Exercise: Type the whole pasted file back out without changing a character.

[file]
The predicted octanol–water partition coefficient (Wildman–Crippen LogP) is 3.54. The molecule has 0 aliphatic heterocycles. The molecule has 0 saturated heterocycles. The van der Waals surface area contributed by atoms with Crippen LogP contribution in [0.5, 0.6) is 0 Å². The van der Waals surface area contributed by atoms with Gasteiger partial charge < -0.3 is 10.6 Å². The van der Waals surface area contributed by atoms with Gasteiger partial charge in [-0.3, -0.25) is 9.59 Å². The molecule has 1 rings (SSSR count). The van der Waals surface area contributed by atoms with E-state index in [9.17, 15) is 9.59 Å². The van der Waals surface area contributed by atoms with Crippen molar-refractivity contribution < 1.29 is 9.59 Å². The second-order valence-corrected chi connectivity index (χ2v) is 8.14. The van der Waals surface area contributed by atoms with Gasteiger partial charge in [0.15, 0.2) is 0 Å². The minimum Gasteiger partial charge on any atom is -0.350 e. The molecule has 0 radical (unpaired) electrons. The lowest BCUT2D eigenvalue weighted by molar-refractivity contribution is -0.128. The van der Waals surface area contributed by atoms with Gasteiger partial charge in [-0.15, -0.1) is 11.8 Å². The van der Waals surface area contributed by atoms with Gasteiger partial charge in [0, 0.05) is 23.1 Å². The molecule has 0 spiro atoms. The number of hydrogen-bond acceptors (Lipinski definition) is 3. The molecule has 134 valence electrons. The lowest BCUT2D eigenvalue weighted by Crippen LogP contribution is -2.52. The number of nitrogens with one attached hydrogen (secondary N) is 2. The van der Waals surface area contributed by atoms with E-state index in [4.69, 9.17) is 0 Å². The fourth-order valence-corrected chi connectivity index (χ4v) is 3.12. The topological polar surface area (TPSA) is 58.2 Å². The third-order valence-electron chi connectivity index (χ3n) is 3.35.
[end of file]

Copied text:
The predicted octanol–water partition coefficient (Wildman–Crippen LogP) is 3.54. The molecule has 0 aliphatic heterocycles. The molecule has 0 saturated heterocycles. The van der Waals surface area contributed by atoms with Crippen LogP contribution in [0.5, 0.6) is 0 Å². The van der Waals surface area contributed by atoms with Gasteiger partial charge < -0.3 is 10.6 Å². The van der Waals surface area contributed by atoms with Gasteiger partial charge in [-0.3, -0.25) is 9.59 Å². The molecule has 1 rings (SSSR count). The van der Waals surface area contributed by atoms with E-state index in [9.17, 15) is 9.59 Å². The van der Waals surface area contributed by atoms with Crippen molar-refractivity contribution < 1.29 is 9.59 Å². The second-order valence-corrected chi connectivity index (χ2v) is 8.14. The van der Waals surface area contributed by atoms with Gasteiger partial charge in [0.15, 0.2) is 0 Å². The minimum Gasteiger partial charge on any atom is -0.350 e. The molecule has 0 radical (unpaired) electrons. The lowest BCUT2D eigenvalue weighted by molar-refractivity contribution is -0.128. The van der Waals surface area contributed by atoms with Gasteiger partial charge in [-0.15, -0.1) is 11.8 Å². The van der Waals surface area contributed by atoms with Gasteiger partial charge in [0, 0.05) is 23.1 Å². The molecule has 0 spiro atoms. The number of hydrogen-bond acceptors (Lipinski definition) is 3. The molecule has 134 valence electrons. The lowest BCUT2D eigenvalue weighted by Crippen LogP contribution is -2.52. The number of nitrogens with one attached hydrogen (secondary N) is 2. The van der Waals surface area contributed by atoms with E-state index in [4.69, 9.17) is 0 Å². The fourth-order valence-corrected chi connectivity index (χ4v) is 3.12. The topological polar surface area (TPSA) is 58.2 Å². The third-order valence-electron chi connectivity index (χ3n) is 3.35.